Carrabba’s Style Herb Mix for Bread Oil
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Bread and Oil with Herb Mix

There are two things I love about Carrabba’s: their manicotti and the herb mix they serve with their bread. I found a recipe that come very close to this herb mix on Recipezaar.com. I’ve made a few changes since finding it. For one thing, I quadrupled the recipe, yielding about a cup of the mix when finished. Trust me, this stuff is so good you’re going to want extra!

Carrabba’s Style Herb Mix for Bread Oil

Prep Time: 10 minutes

Total Time: 10 minutes

Yield: 1 cup

Carrabba’s Style Herb Mix for Bread Oil

Ingredients

  • 1/4 cup basil, packed
  • 1/4 cup Italian parsley, packed
  • 2 teaspoons rosemary, packed
  • 4 cloves garlic slightly crushed
  • 4 teaspoons dried thyme
  • 4 teaspoons dried oregano
  • 4 teaspoons ground black pepper
  • 2 teaspoons ground sea salt
  • 1 teaspoon crushed red pepper flakes
  • 2 teaspoons olive oil
  • 1/2 tablespoon fresh lemon juice

Instructions

  1. Combine the fresh herbs and garlic in a food processor. Pulse a few times to coarsely chop the ingredients.
  2. Add the dried herbs, salt and peppers. Pulse several more times until you have a coarse, uniform mixture.
  3. Stir in olive oil and lemon juice.
  4. To serve, place half a teaspoon (or more if you like it strong) on a small plate and pour on some olive oil.
  5. Serve with warm, crusty bread.

Notes

The herb mix freezes very well in an air tight container and will keep for months.

http://www.dawnsrecipes.com/carrabbas-style-herb-mix-for-bread-oil-17.htm

Comments

Carrabba’s Style Herb Mix for Bread Oil — 17 Comments

  1. mmmm….I went to carrabas for the first time ever a couple weeks ago when I visited my dad in florida. the oil for the bread was so good!

    awesome that you figured this out.

  2. Hi Dawn,
    This recipe sounds delicious! I’m always looking for interesting oils to dip my breads in, so thanks for sharing.

    Nora

  3. Pingback: Dawn’s Recipes » Blog Archive » French Bread a la Home Depot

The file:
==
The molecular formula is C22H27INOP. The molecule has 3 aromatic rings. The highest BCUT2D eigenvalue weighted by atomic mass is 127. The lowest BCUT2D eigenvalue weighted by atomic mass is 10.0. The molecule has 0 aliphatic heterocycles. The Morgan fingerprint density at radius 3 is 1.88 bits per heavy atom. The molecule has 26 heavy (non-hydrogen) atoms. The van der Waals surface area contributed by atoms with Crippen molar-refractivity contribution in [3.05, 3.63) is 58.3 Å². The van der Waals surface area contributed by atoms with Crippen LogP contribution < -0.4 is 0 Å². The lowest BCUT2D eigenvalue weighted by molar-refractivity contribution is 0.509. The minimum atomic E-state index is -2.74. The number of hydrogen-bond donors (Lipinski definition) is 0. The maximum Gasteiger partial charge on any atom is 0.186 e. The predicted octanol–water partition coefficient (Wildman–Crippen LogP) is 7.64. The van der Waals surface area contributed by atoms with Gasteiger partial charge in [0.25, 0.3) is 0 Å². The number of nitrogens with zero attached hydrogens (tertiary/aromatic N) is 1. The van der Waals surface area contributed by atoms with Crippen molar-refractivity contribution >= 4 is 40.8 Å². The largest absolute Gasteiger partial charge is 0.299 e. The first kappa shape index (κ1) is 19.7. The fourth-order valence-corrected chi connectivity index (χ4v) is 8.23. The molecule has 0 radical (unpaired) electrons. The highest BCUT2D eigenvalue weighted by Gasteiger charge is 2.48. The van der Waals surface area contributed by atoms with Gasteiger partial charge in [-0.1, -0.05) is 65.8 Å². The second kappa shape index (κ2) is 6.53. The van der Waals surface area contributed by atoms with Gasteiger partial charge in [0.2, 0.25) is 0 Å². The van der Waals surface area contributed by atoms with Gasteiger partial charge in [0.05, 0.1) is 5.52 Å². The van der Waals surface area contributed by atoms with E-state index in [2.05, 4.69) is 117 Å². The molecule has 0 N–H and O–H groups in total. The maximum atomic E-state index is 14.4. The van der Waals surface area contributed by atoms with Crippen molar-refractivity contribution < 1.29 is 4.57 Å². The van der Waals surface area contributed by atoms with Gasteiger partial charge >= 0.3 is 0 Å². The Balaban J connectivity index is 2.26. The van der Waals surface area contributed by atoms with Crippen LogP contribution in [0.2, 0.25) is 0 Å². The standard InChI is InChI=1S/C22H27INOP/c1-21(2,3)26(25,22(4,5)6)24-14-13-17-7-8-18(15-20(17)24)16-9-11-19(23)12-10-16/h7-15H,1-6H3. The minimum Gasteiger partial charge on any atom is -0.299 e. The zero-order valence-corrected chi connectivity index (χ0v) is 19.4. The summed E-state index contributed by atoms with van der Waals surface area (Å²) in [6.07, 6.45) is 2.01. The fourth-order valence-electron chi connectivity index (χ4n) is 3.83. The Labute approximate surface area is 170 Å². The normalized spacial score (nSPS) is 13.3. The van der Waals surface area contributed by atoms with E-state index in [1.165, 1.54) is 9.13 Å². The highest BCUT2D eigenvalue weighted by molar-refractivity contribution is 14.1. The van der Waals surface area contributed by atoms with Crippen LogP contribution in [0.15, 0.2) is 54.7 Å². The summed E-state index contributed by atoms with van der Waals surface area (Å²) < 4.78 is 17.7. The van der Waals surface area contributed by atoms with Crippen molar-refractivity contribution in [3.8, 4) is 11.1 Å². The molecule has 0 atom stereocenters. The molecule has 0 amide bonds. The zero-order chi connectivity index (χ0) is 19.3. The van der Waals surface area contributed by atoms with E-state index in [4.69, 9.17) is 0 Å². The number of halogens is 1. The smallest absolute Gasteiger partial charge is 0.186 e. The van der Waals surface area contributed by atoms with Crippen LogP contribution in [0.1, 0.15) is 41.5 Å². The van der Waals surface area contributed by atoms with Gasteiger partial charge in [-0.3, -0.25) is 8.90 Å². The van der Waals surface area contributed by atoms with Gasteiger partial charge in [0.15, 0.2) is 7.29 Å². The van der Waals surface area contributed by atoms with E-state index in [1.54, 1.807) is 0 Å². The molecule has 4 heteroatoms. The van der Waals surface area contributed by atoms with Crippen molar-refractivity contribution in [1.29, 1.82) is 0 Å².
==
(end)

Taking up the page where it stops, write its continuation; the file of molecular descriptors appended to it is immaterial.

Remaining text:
4. I work at Carrabba’s and I’d like to assist you. You are missing one ingredient. While you have garlic: you need both FRESH and GRANULATED.

        • Thanks for the info! I’ll probably continue to make it the way I have it written here, because it’s just so delicious as is! It’s good to have the extra info here, though, for any purists that want to give it a try without the thyme. :)

  5. Thank You! It was excellent.

    I followed the recipe exactly with one exception. For me, the amount of salt seemed too much hence I reduced it by half a teaspoon, even then i felt it a bit too salty for my taste.

    So, one might want to start with lesser amount of salt than mentioned in the recipe and add it later if needed.

    Other than that, this one gets you closer to Carrabba’s.

    Oh, btw, I have changed it a little bit by reducing fresh garlic to two cloves and instead added one tablespoon of granulated garlic as ace suggested above.

  6. Oh, btw, any ideas on how to preserve it and for how long?

    Should pack in olive oil to store it?

    thx

    • I’ve had good luck freezing it as is (without the extra olive oil). I have a small tupperware container that’s just the right size to hold a batch, so there’s very little air in the container. I’ve frozen it that way for months with no loss in quality. I’d imagine freezer grade plastic bags would work well, too, since you can squeeze all the extra air out. You don’t even need to thaw it out to use it. Just scrape off the amount you need with a spoon, and pop the rest back in the freezer.

      • Thanks for the tips Dawn. Glad to hear about no loss in quality. This stuff is worth preserving.

  7. please email me as I have made & love to eat the dipping oils for bread = but = often I have 1/2 cup more or less left over and I don’t want to throw it away. It costs to make such delicious oils!! DO YOU KNOW OR CAN YOU TELL ME ‘how long will it sit on the counter safely before it spoils?’ — thanks bunches! — months? weeks? days?

    • I would not recommend storing this at room temperature. I’ve never tested it to see how long it would last, but I imagine the quality would degrade quickly. I’ve kept it in the fridge for a few weeks with no problems. (it just doesn’t last any longer than that in my household.) I’ve also kept it in the freezer for months in a small, airtight container.